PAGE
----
There are lots of different ways to categorise jobs. Recently, I’ve been looking at how different types of jobs can challenge us in different ways, and what this means for how you feel about your work. After a lot of thinking, I’ve boiled it down to two types of jobs, and three attitudes towards those two types of jobs.
Let’s start by thinking about what most of us what from our work. The vast majority of us are in a position where we need to earn an income from our work, so, of course, money comes first. Next, most of us want to enjoy our jobs, or at least not hate them, which means we need a comfortable work environment, with colleagues we can tolerate and tasks that are aligned with our skill level.
From here, it gets a bit more complex. Some of us want to be powerful and crave the status that comes from a prestigious job (even if we don’t like what we’re doing). Some of us hate being bored and prioritise challenge, and those people will look for variety and room for growth. Some enjoy the feeling they get when they help other people, and the satisfaction of being able to care for others is enough to keep them turning up.
If you’re familiar with Maslow’s Hierarchy of Needs you may recognise that the things we need from our work line up in a similar way to Maslow’s pyramid – we need our most basic needs met first (money), followed by things that are nice, but not quite as important (decent work environment), and finally we look for self-fulfilment (status, prestige, power, challenge etc).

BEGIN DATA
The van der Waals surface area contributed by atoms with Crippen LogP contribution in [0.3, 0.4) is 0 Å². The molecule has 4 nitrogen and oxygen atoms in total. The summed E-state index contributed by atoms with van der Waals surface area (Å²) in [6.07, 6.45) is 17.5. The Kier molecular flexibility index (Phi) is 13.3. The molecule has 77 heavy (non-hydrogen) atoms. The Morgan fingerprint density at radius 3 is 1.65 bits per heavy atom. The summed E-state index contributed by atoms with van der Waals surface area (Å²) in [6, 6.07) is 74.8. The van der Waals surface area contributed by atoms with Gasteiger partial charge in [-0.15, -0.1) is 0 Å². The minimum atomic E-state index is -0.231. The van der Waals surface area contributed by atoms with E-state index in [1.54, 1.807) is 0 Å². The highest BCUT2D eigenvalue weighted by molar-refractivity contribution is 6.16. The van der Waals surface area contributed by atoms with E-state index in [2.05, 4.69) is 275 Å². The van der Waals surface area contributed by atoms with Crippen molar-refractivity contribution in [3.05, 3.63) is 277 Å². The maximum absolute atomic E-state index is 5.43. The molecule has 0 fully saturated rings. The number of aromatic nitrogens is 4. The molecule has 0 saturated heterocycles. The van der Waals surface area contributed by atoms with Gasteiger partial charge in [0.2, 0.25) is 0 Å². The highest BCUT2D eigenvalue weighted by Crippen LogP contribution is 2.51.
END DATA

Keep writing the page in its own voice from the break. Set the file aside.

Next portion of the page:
Not everyone gets past the basics
Not everyone who works has the luxury of changing their work environment if it doesn’t meet their needs.
These people are ‘stuck’ on meeting their most basic need – money. This is not ok – everyone should have the right to a workplace which is safe, comfortable, non-toxic (literally and figuratively). But until we wake up to the fact that employees who have their basic needs met are more productive I’m afraid that some of us will still need to work in jobs where money is the main concern.
If that’s you, all I can offer is that while you cannot change your job right now, you can change how you see your work, which may make it slightly better.
What about everyone else?
If you are someone who has the privilege of working in a safe and comfortable work environment, and your financial needs are met, then we can move on to the three types of attitudes and two types of jobs.
The easiest way to start is with the Bricklayers Parable. Now, it’s got religious overtones which I don’t love, but the concept is good so bear with me:
Three bricklayers are busy at work building a church.
The first one, when asked what she is doing, responds that she is laying bricks.
When the second bricklayer is asked what she is doing, she says she is building a church.
The third bricklayer, however, replies that she is building a House of God.
The theory here is not complex:
The first person sees their work as just that – a simple, repetitive task which pays the bills but serves no other real purpose.
The second person gets that they’re building something bigger, and they see their work as part of a project.
The third person has a calling.